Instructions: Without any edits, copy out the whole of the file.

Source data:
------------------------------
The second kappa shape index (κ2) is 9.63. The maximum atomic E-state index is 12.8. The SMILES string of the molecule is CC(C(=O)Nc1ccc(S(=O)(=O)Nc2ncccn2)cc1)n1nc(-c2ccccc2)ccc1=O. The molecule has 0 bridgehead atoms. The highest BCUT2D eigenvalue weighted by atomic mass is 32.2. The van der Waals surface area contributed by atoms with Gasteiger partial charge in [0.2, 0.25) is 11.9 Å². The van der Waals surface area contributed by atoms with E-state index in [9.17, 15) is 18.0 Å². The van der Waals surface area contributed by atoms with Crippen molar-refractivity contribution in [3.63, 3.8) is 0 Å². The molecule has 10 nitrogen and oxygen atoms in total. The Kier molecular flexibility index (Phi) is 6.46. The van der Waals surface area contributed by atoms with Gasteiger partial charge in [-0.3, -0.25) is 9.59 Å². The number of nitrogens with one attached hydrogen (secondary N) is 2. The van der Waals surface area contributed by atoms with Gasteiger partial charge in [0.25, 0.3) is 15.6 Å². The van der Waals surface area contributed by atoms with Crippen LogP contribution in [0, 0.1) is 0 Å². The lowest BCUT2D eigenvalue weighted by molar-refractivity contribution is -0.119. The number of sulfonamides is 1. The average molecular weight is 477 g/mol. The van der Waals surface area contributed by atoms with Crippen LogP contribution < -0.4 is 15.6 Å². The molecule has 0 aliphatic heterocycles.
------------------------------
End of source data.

The second kappa shape index (κ2) is 9.63. The maximum atomic E-state index is 12.8. The SMILES string of the molecule is CC(C(=O)Nc1ccc(S(=O)(=O)Nc2ncccn2)cc1)n1nc(-c2ccccc2)ccc1=O. The molecule has 0 bridgehead atoms. The highest BCUT2D eigenvalue weighted by atomic mass is 32.2. The van der Waals surface area contributed by atoms with Gasteiger partial charge in [0.2, 0.25) is 11.9 Å². The van der Waals surface area contributed by atoms with E-state index in [9.17, 15) is 18.0 Å². The van der Waals surface area contributed by atoms with Crippen molar-refractivity contribution in [3.63, 3.8) is 0 Å². The molecule has 10 nitrogen and oxygen atoms in total. The Kier molecular flexibility index (Phi) is 6.46. The van der Waals surface area contributed by atoms with Gasteiger partial charge in [-0.3, -0.25) is 9.59 Å². The number of nitrogens with one attached hydrogen (secondary N) is 2. The van der Waals surface area contributed by atoms with Gasteiger partial charge in [0.25, 0.3) is 15.6 Å². The van der Waals surface area contributed by atoms with Crippen LogP contribution in [0, 0.1) is 0 Å². The lowest BCUT2D eigenvalue weighted by molar-refractivity contribution is -0.119. The number of sulfonamides is 1. The average molecular weight is 477 g/mol. The van der Waals surface area contributed by atoms with Crippen LogP contribution < -0.4 is 15.6 Å². The molecule has 0 aliphatic heterocycles.